Officials in Pakistan’s eastern city of Lahore have denied permission for the Aurat march - which commemorates International Women’s Day, and is frequently met with harsh opposition in the traditional, patriarchal country. Since 2018, marches have been staged in major cities across Pakistan to draw attention to women’s rights. ALSO READ
The “controversial cards and banners" typically shown by march participants, as well as security concerns, were listed as grounds for the decision, which was communicated to march organisers late Friday. These deal with with issues such menstruation, divorce and sexual harassment, deemed controversial by authorities in Pakistan.
But What is Pakistan’s Problem With Aurat March?
According to Hina Husain, a Pakistani-Canadian writer, the Aurat March has found controversy since 2018, when when slogans such as “Mera Jism, Meri Marzi" (“My body, my choice") sparked public outcry, and the event was branded “un-Islamic."
As per Husain in the Unherd report, the Aurat March and the philosophy it preaches are commonly labelled as “foreign funded" in order to advance “Western interests" in Pakistan.
Many critics have said that the organisation just represents the country’s bourgeoisie’s first-world problems, while ignoring the obstacles of poverty, illiteracy, and domestic abuse suffered by millions of working- and middle-class Pakistani women. This, according to Aurat March, is deliberate propaganda designed to discredit the movement, Husain writes.
Who Organises the March?
As per reports, since 2018, numerous organisations of women have organised the Aurat Azadi March and the Aurat March. Aurat Azadi March is organised by a socialist feminist group, whilst Aurat March is organised by a liberal feminist group. The same year, a group of individual women known as the “Hum Aurtein" collective in Karachi and Lahore launched the Aurat March.
While a lot of rhetoric revolves around the march in Pakistan, the Aurat March is carried out by millions of women who having risen to middle-class status since the 1990s, reject the notion that modernization in Pakistan must be in lockstep with the West. “Instead, these women embrace “Islamic feminism" and want to be a part of the global Muslim community, drawing inspiration from nations such as Turkey. They promote for women’s rights within an Islamic context, encouraging women to interpret the Quran and highlight the religion’s teachings on equality,".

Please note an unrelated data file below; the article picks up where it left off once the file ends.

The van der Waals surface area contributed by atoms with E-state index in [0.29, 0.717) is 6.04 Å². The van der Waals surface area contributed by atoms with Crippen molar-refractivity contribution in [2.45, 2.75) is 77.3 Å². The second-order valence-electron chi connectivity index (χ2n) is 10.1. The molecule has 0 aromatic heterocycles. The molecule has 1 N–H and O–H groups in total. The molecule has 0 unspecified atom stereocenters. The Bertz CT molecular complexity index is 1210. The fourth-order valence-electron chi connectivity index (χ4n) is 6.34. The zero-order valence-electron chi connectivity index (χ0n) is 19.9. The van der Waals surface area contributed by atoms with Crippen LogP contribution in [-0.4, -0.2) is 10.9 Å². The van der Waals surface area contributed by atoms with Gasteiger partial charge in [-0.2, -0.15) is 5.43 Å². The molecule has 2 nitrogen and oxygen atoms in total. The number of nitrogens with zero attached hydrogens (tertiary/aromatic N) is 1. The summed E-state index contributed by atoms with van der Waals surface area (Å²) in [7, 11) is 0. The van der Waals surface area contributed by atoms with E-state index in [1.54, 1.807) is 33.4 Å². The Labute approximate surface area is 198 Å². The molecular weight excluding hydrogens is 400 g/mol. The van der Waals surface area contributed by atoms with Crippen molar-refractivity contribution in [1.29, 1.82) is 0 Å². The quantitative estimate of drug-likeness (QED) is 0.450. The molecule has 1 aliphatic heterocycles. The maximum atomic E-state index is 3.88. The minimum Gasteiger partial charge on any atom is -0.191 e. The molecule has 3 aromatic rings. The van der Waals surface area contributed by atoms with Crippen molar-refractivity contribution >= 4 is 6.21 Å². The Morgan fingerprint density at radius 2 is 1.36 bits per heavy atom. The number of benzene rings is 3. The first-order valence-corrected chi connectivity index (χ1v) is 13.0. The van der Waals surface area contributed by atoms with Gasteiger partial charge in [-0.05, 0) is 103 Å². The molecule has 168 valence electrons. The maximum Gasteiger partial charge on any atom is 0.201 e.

‘Mera Jism Meri Marzi’ vs Haya March
“Slogans like ‘Mera jism meri marzi,’ ‘Apna khana khud garam ker lo,’ ‘I am divorced and happy’ express defiance against these societal norms, according to a report by The News.
The Aurat March rallies have courted controversy because of banners and placards waved by participants that raise subjects such as divorce, sexual harassment and menstruation.
Organisers and participants have been accused of promoting Western, liberal values and disrespecting religious and cultural sensitivities.
Much of Pakistani society operates under a strict code of “honour", systemising the oppression of women in matters such as the right to choose who to marry, reproductive rights and even the right to an education.
Hundreds of women are killed by men in Pakistan each year over “honour".
Counter-protests dubbed “Haya (modesty)" marches are commonly staged by religious groups to call for the preservation of Islamic values.
Lahore authorities have allowed this year’s Haya March to be held despite the ban on the Aurat March.
What Do Aurat March Organisers Say?
Authorities in the capital Islamabad, citing security concerns, have relegated the Aurat March to a city park where a woman was gang raped in February.
“We are a feminist movement, we will not be in parks but rather on the streets," a statement by march organisers there said.
In 2020, groups of hardline Islamist men turned up in vans and hurled stones at women participating in the Aurat March.
Women have long fought for basic rights in Pakistan, where activists say men commit “pervasive and intractable" violence against them.
“It’s a violation of our rights. This raises questions about the state’s ability to manage the right to freedom of assembly for both groups," Hiba Akbar, an organiser for Aurat (women’s) March Lahore, told AFP.
With inputs from AFP
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